Travel bills soar as judges jet in to Irish pub tour
JET-setting Queensland judges spent $1.4 million on overseas trips to attend legal conferences in holiday hot spots - including an Irish "pub tour''.
Queensland Land Court member Paul Anthony Smith, who lists travel as a hobby, spent $50,794 for a trip to Italy, the UK, Ireland, Austria, Malta and the Ukraine between May and July last year and $7874 to visit Singapore and Hong Kong in February 2017.
His biography on the Queensland Courts websites states that "one of Member Smith's 'hobbies' is travelling to remote parts of the former Soviet Union''.
The State Government's latest judicial overseas travel report reveals that 54 judges spent $1.4 million during 2016-17.
Mr Smith, who is paid a $374,613 annual salary, toured the Supreme Court in Kiev where he held "meetings and discussions with various juridical officers and academics''.
He convened a session at a legal symposium in Salzburg and held "meetings and discussions with various judicial officers'' in Malta.
Mr Smith gave a presentation at a conference in Positano, on Italy's Amalfi coast, in July last year before joining fellow judges at the Australian Bar Association conference in London and Dublin.
The conference program included "an exciting schedule of social and networking events'' - including a day at the races and a "Dublin pub tour".
A fellow attendee was former District Court judge Brian Harrison, who spent $54,936 on overseas travel during 2016-17 before retiring in March this year.
Supreme Court Judge Duncan McMeekin, who also retired in March, spent $34,261 on a trip to the Galápagos Islands for a legal conference.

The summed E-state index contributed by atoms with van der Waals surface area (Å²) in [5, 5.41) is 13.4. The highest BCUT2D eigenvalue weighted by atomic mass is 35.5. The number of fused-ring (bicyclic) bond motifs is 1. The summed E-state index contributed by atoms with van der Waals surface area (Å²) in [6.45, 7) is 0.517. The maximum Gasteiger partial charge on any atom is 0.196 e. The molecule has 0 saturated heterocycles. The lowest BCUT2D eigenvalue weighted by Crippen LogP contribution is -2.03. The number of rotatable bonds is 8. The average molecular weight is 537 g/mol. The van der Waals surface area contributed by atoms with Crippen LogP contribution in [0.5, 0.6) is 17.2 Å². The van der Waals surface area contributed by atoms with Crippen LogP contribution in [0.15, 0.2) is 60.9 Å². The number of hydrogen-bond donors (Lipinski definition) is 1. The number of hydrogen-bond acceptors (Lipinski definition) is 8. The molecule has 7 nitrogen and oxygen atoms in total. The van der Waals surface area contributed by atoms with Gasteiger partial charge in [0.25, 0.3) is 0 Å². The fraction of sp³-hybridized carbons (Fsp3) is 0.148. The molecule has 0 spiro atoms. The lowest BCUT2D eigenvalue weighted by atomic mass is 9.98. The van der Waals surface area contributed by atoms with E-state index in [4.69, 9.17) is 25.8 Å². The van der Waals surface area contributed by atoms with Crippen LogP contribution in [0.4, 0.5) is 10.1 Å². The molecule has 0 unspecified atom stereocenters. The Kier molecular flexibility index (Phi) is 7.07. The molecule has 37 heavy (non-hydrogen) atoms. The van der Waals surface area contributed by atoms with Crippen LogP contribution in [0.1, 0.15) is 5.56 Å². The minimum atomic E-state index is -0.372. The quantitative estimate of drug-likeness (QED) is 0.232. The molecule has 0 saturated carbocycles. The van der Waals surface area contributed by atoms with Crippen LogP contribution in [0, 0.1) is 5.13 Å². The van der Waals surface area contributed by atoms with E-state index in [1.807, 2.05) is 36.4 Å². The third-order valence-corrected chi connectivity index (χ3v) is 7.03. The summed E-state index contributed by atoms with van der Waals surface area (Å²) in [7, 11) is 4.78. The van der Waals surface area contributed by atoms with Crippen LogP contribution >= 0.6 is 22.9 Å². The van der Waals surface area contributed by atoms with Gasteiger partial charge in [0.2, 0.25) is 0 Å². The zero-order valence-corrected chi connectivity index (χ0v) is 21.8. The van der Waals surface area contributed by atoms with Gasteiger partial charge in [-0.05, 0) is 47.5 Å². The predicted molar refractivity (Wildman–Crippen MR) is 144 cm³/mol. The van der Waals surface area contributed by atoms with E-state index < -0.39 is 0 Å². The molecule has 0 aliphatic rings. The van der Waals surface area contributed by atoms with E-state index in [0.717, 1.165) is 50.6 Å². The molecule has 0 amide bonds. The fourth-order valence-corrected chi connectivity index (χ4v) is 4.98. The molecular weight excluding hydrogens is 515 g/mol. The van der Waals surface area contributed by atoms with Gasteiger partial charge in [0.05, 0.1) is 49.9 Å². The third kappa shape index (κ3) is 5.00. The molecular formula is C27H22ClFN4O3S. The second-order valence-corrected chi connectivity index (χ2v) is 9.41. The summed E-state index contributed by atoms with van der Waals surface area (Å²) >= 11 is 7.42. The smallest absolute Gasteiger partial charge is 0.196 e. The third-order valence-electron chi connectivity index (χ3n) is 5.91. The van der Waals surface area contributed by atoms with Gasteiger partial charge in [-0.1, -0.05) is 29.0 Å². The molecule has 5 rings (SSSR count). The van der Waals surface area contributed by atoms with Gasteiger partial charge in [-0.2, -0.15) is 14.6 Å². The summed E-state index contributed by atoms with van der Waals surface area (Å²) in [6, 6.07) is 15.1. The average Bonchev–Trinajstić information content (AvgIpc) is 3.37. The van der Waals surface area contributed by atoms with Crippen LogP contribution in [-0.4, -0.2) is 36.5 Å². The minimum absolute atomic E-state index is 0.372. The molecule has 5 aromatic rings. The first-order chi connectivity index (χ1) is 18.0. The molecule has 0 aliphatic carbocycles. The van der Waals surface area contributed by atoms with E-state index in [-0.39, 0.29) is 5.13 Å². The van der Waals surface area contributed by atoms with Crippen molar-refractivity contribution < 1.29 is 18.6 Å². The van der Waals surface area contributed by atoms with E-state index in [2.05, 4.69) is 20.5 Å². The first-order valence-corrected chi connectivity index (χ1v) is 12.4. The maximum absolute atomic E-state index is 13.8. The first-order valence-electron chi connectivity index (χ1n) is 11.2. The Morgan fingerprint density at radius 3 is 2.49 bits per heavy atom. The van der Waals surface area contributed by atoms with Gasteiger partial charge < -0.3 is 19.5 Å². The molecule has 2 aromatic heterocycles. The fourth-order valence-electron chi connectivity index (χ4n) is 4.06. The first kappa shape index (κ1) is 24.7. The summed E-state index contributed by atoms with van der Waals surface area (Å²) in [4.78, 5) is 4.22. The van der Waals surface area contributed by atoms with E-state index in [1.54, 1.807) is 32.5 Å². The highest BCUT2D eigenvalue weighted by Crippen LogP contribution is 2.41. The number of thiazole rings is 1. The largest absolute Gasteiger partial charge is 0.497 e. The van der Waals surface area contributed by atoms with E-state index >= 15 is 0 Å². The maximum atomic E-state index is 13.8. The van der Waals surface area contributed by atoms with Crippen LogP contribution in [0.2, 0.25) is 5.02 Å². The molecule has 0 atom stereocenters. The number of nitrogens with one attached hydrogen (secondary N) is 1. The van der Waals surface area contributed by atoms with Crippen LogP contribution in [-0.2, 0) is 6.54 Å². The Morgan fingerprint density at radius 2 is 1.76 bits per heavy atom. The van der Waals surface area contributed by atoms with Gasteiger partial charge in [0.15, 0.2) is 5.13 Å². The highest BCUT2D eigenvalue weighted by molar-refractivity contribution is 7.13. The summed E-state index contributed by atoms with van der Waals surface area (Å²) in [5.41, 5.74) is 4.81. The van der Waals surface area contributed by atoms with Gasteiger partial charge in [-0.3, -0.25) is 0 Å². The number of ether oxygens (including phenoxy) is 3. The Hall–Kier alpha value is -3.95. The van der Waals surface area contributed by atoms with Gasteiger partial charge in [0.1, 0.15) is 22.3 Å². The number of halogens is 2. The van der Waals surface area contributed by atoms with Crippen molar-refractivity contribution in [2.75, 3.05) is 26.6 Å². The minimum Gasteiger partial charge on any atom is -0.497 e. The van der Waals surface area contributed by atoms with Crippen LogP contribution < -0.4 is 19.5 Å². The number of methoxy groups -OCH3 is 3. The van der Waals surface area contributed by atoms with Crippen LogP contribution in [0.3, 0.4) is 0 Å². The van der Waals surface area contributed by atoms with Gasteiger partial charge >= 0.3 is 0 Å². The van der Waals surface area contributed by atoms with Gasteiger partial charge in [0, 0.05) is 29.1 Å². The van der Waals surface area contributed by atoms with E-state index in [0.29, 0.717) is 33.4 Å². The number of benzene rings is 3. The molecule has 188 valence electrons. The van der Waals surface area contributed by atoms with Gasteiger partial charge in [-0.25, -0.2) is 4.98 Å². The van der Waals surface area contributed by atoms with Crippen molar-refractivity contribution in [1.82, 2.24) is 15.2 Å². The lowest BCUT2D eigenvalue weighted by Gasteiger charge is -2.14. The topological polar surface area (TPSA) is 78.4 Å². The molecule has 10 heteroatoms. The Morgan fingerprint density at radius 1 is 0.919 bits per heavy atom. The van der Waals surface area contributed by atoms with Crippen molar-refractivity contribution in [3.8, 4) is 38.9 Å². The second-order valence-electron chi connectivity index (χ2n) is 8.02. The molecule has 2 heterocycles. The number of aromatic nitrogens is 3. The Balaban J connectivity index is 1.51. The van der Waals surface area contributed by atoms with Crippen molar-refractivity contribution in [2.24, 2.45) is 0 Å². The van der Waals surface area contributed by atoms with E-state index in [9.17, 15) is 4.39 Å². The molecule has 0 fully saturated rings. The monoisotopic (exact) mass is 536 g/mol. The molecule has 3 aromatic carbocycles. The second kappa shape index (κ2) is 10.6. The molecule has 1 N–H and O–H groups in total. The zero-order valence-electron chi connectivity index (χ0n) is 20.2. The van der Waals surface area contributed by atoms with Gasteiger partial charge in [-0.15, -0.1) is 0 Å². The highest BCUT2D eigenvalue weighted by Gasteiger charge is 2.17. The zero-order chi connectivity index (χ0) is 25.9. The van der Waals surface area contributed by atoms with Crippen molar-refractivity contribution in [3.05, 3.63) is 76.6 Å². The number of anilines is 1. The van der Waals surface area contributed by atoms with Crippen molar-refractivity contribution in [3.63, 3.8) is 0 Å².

Former Chief Justice Tim Carmody, who resigned from the bench last month, spent $29,529 on a trip to Japan, where he met judicial and court officials and toured the Supreme Court, and to Paris, where he attended a conference. He spent another $10,813 to attend a New Zealand conference and visit the Queenstown courts in 2016.
There is no suggestion any of the judges spent money on travel they were not entitled to.
Supreme Court Chief Justice Catherine Holmes said judges' overseas travel is generally funded through their jurisprudential allowance.
"As the allowance is in the nature of a salary sacrifice, it is not correct to view it as 'taxpayers' money','' she said in a statement attached to the travel report.
"It is entirely within the discretion of judges to decide whether and how they spend it for the purpose of conference travel as it is their own income.''
A spokeswoman for the courts said the allowance accrues from one year to the next, so "judges are never paid more than they are owed''.
"Judges can travel to overseas conferences during the court vacation or, with prior approval, can use their long service leave for the purpose,'' she said.
"There is no loss of court time.''
Jurisprudential allowances range from $30,243 to $39,516 a year, paid on top of taxpayer-funded salaries ranging from $374,573 for District Court judges to $416,192 for Supreme Court judges and $469,703 for the Chief Justice.